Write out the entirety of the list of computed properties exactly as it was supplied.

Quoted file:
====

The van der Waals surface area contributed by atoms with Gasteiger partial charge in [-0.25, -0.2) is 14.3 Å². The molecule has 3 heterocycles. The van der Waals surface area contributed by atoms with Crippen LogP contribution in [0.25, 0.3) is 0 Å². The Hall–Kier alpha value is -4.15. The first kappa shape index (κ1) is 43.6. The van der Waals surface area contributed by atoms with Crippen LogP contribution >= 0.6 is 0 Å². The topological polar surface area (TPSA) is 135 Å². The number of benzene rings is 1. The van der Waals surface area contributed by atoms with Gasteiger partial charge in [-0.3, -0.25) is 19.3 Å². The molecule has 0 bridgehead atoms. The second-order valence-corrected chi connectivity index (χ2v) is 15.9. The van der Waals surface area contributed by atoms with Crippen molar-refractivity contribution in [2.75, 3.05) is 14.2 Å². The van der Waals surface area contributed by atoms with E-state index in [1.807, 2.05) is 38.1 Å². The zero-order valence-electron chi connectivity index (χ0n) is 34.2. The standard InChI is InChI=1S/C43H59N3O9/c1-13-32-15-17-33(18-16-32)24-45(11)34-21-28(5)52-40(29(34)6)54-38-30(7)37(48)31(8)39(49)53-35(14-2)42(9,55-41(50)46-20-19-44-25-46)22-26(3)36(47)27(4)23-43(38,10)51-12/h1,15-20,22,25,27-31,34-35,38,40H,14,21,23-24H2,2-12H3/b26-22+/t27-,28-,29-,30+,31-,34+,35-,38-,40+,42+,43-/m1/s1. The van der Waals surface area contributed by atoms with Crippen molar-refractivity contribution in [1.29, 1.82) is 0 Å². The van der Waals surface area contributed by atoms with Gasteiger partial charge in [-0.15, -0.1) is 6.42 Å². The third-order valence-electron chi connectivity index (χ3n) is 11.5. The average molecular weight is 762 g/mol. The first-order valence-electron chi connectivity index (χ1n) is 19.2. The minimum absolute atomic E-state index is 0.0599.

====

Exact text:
The van der Waals surface area contributed by atoms with Gasteiger partial charge in [-0.25, -0.2) is 14.3 Å². The molecule has 3 heterocycles. The van der Waals surface area contributed by atoms with Crippen LogP contribution in [0.25, 0.3) is 0 Å². The Hall–Kier alpha value is -4.15. The first kappa shape index (κ1) is 43.6. The van der Waals surface area contributed by atoms with Crippen LogP contribution >= 0.6 is 0 Å². The topological polar surface area (TPSA) is 135 Å². The number of benzene rings is 1. The van der Waals surface area contributed by atoms with Gasteiger partial charge in [-0.3, -0.25) is 19.3 Å². The molecule has 0 bridgehead atoms. The second-order valence-corrected chi connectivity index (χ2v) is 15.9. The van der Waals surface area contributed by atoms with Crippen molar-refractivity contribution in [2.75, 3.05) is 14.2 Å². The van der Waals surface area contributed by atoms with E-state index in [1.807, 2.05) is 38.1 Å². The zero-order valence-electron chi connectivity index (χ0n) is 34.2. The standard InChI is InChI=1S/C43H59N3O9/c1-13-32-15-17-33(18-16-32)24-45(11)34-21-28(5)52-40(29(34)6)54-38-30(7)37(48)31(8)39(49)53-35(14-2)42(9,55-41(50)46-20-19-44-25-46)22-26(3)36(47)27(4)23-43(38,10)51-12/h1,15-20,22,25,27-31,34-35,38,40H,14,21,23-24H2,2-12H3/b26-22+/t27-,28-,29-,30+,31-,34+,35-,38-,40+,42+,43-/m1/s1. The van der Waals surface area contributed by atoms with Crippen molar-refractivity contribution in [1.29, 1.82) is 0 Å². The van der Waals surface area contributed by atoms with Gasteiger partial charge in [-0.15, -0.1) is 6.42 Å². The third-order valence-electron chi connectivity index (χ3n) is 11.5. The average molecular weight is 762 g/mol. The first-order valence-electron chi connectivity index (χ1n) is 19.2. The minimum absolute atomic E-state index is 0.0599.